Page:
Cincinnati Surgeons Have Performed the First Local Heart Transplant in Eight Years


—as told to Lisa Murtha

In 2010, University Hospital disbanded its heart transplant program due to low volume. But three years later, Richard Becker, M.D., opened UC’s Heart, Lung and Vascular Institute with the idea of offering advanced treatment for heart disease. Including transplants. Physicians have performed six heart transplants since February 2016; cardiac surgeon Louis B. Louis IV (who worked at UC from 2010 to 2013) and cardiologist David Feldman, both from Abbott Northwestern Hospital in Minneapolis, were among the program’s first staff recruits.

LOUIS: There are two parts of the surgery. There’s a donor operation and a recipient operation. We do both.

FELDMAN: Dr. Louis tries to get [the heart] from the one who’s donating it to the one who’s receiving it in four hours or less. It’s a race every single time, a coordinated dance.

Louis B. Louis IV, M.D., chief cardiac surgeon, University of Cincinnati Medical Center

Photograph courtesy University of Cincinnati Hospital

LOUIS: Because the heart is such an important organ, we don’t trust anyone else to bring it to us. So you get off the plane and you’re met at a point where it’s really just tragic because someone young [is brain dead] and everybody’s really sad. And basically you stop his heart, put it on ice, put it in a cooler, and take that cooler onto a Learjet.

Something happens in that hour flight back, where the world changes. When you land in Cincinnati everybody’s excited because someone is getting a second chance to live.

When the wheels touch the ground we begin cutting out the heart of the recipient. When you bring the cooler in, the patient’s on the heart-lung machine. You take this cold, lifeless, gray piece of muscle—’cause the heart’s just a muscle, an amazingly engineered, miraculous muscle that managed to beat 60 to 100 times a minute every minute of your life—out of a cooler and start sewing it in.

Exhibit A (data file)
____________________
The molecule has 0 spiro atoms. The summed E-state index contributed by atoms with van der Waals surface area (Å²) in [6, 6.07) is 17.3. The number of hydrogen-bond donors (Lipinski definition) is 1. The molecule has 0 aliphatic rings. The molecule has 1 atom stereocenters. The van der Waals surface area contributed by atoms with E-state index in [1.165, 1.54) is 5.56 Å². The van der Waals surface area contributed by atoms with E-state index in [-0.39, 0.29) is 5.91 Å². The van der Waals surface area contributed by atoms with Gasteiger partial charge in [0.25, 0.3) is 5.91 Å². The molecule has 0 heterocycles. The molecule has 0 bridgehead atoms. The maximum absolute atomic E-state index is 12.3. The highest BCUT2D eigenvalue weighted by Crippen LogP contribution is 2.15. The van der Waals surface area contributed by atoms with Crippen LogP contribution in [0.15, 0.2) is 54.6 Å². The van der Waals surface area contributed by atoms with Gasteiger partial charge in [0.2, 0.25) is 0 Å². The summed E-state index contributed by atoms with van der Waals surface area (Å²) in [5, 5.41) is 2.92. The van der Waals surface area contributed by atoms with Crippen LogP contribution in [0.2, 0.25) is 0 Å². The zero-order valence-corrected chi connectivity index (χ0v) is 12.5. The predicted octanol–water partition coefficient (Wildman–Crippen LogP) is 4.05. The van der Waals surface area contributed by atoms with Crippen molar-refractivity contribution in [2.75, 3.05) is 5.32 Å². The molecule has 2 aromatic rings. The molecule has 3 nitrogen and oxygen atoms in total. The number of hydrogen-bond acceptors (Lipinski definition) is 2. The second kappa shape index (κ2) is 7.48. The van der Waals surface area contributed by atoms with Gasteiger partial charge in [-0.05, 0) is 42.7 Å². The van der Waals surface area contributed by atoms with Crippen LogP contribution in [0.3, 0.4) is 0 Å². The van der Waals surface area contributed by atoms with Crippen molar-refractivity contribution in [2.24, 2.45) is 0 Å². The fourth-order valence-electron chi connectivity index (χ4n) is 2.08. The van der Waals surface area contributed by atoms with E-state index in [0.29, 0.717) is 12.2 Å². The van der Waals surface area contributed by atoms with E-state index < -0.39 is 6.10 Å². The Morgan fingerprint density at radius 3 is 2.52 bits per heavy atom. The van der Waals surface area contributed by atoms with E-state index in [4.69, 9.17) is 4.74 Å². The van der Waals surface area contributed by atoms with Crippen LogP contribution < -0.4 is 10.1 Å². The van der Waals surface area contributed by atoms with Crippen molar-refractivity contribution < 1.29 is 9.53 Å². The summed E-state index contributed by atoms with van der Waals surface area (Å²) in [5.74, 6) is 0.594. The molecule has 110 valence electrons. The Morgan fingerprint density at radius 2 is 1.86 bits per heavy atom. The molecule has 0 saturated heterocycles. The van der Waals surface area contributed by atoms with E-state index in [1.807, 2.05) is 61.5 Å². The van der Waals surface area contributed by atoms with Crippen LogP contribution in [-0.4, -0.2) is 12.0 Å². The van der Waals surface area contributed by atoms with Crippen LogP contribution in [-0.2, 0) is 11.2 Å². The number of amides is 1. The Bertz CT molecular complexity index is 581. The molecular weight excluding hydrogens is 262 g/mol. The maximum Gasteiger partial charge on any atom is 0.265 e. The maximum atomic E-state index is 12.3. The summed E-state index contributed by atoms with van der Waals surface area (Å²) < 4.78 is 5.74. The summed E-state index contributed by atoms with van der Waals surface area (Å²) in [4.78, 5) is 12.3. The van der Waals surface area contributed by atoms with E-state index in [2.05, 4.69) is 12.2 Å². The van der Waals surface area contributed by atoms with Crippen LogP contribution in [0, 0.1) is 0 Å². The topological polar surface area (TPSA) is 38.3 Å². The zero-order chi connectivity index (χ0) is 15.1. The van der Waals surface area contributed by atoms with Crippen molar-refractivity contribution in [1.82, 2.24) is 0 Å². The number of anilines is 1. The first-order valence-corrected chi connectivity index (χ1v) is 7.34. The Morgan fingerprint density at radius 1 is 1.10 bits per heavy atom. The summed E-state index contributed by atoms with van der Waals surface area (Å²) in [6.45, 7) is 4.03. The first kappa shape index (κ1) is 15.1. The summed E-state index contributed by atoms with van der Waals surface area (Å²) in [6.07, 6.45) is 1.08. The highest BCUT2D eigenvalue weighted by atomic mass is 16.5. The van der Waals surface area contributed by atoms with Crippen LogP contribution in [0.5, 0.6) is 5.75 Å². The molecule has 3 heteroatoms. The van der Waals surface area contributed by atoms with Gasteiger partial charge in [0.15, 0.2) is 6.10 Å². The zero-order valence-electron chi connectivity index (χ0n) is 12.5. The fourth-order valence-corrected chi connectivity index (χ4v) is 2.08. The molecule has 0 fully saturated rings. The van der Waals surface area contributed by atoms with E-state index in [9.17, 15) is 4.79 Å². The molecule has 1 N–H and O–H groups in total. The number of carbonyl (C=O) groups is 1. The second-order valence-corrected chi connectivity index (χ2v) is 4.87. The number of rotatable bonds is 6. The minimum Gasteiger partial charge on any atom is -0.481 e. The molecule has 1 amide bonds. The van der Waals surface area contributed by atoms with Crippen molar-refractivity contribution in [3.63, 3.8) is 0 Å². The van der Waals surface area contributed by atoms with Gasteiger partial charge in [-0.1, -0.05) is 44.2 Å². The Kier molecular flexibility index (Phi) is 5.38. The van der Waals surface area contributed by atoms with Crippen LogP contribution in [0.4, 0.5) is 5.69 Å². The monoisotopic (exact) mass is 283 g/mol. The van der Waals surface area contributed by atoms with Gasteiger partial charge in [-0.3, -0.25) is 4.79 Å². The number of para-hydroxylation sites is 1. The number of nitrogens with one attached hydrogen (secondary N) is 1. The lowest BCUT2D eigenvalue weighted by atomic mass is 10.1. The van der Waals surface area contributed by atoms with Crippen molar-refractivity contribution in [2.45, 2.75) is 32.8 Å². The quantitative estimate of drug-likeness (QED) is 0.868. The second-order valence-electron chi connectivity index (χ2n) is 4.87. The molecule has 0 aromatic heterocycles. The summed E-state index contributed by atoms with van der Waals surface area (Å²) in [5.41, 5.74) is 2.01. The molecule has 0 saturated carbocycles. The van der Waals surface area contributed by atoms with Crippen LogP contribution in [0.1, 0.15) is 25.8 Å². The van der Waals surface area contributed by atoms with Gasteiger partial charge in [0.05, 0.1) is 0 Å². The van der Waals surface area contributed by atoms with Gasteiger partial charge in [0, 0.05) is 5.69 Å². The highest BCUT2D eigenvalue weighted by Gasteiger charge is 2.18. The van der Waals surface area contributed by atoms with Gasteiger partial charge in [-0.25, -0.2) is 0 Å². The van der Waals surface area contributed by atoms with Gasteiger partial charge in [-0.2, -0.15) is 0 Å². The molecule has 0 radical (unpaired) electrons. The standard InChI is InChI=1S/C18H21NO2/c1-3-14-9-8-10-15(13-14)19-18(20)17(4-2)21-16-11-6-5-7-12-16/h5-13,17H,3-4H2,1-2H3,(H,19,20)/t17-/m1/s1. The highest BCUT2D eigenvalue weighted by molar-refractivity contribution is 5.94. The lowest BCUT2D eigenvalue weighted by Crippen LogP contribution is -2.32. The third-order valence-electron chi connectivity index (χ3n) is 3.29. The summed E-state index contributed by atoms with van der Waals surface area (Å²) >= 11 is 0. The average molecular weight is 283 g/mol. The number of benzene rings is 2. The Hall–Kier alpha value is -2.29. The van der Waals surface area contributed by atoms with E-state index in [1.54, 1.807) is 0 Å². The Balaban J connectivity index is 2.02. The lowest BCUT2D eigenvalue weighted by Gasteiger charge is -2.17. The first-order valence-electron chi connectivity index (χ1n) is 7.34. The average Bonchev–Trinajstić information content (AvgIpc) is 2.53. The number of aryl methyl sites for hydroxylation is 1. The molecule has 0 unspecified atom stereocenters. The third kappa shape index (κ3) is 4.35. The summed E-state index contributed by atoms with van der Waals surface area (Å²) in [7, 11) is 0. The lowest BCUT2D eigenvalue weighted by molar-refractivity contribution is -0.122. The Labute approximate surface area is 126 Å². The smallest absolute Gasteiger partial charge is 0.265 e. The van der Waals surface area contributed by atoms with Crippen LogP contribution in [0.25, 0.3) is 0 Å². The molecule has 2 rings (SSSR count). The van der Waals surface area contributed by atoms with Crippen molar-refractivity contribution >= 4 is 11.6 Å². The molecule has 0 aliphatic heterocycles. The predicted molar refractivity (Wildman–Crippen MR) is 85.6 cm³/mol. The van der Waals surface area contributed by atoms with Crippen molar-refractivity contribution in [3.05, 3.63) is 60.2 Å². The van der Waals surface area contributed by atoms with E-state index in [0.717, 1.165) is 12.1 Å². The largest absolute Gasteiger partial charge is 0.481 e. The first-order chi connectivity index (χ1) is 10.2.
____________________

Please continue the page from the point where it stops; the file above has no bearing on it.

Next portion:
Once you take the clamp off and allow blood to flow into it, you see the organ turn from gray to pink and then all of a sudden it starts to beat. A lot of times, you don’t have to shock it—it just starts beating on its own. That’s the miracle of the operation—it really is. I always take a second and look at this heart beating and think about what an amazing thing just happened.

Immediately after surgery the patient’s taken to the intensive care unit. If everything goes well, and 90 percent of the time it does, the patient is out of bed and walking within 24 hours after the surgery. Just like open heart, except the stakes are a lot higher, physiology’s a lot harder, and the medicines are infinitely more complex because they all get chemotherapy…

David Feldman, M.D., cardiologist, University of Cincinnati Heart, Lung, and Vascular Institute

Photograph courtesy University of Cincinnati Hospital

FELDMAN: …to stop them from rejecting the hearts. Because sometimes the heart forgets where it is and it just decides it wants to stop on its own unless you have some biochemical way of actually keeping it going. After a while what happens is, no pun intended, it has muscle memory and it doesn’t need those chemicals anymore.

LOUIS: Generally, about a week after the heart transplant, if everything goes well, the patient is going home.

FELDMAN: The greatest risk of rejection is in the first year. Patients are followed up weekly including a cardiac biopsy to assess them for rejection for the first two months. Then it goes to every two weeks and then, after a year, if they’re doing really well, it gets to be one visit every six months. The average heart transplant patient will live more than 13 years in the United States.

LOUIS: For the most part, a patient who receives a heart transplant can expect to live a completely normal life and be able to do all the things they weren’t able to do before. It’s an extraordinary privilege [for us] to get so close to people.

FELDMAN: We have some of the greatest jobs in the whole world.

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